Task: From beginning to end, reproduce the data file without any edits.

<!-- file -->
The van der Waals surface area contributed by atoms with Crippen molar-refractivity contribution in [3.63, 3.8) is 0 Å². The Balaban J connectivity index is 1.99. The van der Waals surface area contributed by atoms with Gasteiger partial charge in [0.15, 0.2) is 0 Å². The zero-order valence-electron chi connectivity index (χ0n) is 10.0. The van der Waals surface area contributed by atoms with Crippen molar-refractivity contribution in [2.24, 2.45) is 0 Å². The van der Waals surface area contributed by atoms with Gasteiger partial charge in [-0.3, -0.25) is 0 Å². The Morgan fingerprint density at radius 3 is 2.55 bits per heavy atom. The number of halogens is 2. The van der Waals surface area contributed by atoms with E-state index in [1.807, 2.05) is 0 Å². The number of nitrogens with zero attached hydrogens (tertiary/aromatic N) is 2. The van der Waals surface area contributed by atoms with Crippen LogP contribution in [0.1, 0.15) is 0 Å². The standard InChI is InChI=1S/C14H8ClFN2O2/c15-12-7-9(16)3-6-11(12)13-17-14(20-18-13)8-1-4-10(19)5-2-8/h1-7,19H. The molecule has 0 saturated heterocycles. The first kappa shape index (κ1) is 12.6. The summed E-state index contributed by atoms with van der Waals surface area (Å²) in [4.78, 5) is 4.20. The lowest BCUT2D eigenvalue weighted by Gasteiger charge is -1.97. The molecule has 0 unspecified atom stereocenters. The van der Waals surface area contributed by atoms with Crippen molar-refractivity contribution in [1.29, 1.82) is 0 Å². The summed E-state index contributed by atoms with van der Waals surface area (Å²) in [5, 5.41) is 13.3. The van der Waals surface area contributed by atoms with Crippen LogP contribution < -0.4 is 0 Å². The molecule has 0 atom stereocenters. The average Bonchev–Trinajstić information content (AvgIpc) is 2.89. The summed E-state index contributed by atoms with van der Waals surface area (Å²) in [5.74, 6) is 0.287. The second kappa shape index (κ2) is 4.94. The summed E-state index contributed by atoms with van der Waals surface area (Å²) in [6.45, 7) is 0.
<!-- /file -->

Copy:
The van der Waals surface area contributed by atoms with Crippen molar-refractivity contribution in [3.63, 3.8) is 0 Å². The Balaban J connectivity index is 1.99. The van der Waals surface area contributed by atoms with Gasteiger partial charge in [0.15, 0.2) is 0 Å². The zero-order valence-electron chi connectivity index (χ0n) is 10.0. The van der Waals surface area contributed by atoms with Crippen molar-refractivity contribution in [2.24, 2.45) is 0 Å². The van der Waals surface area contributed by atoms with Gasteiger partial charge in [-0.3, -0.25) is 0 Å². The Morgan fingerprint density at radius 3 is 2.55 bits per heavy atom. The number of halogens is 2. The van der Waals surface area contributed by atoms with E-state index in [1.807, 2.05) is 0 Å². The number of nitrogens with zero attached hydrogens (tertiary/aromatic N) is 2. The van der Waals surface area contributed by atoms with Crippen LogP contribution in [0.1, 0.15) is 0 Å². The standard InChI is InChI=1S/C14H8ClFN2O2/c15-12-7-9(16)3-6-11(12)13-17-14(20-18-13)8-1-4-10(19)5-2-8/h1-7,19H. The molecule has 0 saturated heterocycles. The first kappa shape index (κ1) is 12.6. The summed E-state index contributed by atoms with van der Waals surface area (Å²) in [4.78, 5) is 4.20. The lowest BCUT2D eigenvalue weighted by Gasteiger charge is -1.97. The molecule has 0 unspecified atom stereocenters. The van der Waals surface area contributed by atoms with Crippen molar-refractivity contribution in [1.29, 1.82) is 0 Å². The summed E-state index contributed by atoms with van der Waals surface area (Å²) in [5, 5.41) is 13.3. The van der Waals surface area contributed by atoms with Crippen LogP contribution < -0.4 is 0 Å². The molecule has 0 atom stereocenters. The average Bonchev–Trinajstić information content (AvgIpc) is 2.89. The summed E-state index contributed by atoms with van der Waals surface area (Å²) in [5.74, 6) is 0.287. The second kappa shape index (κ2) is 4.94. The summed E-state index contributed by atoms with van der Waals surface area (Å²) in [6.45, 7) is 0.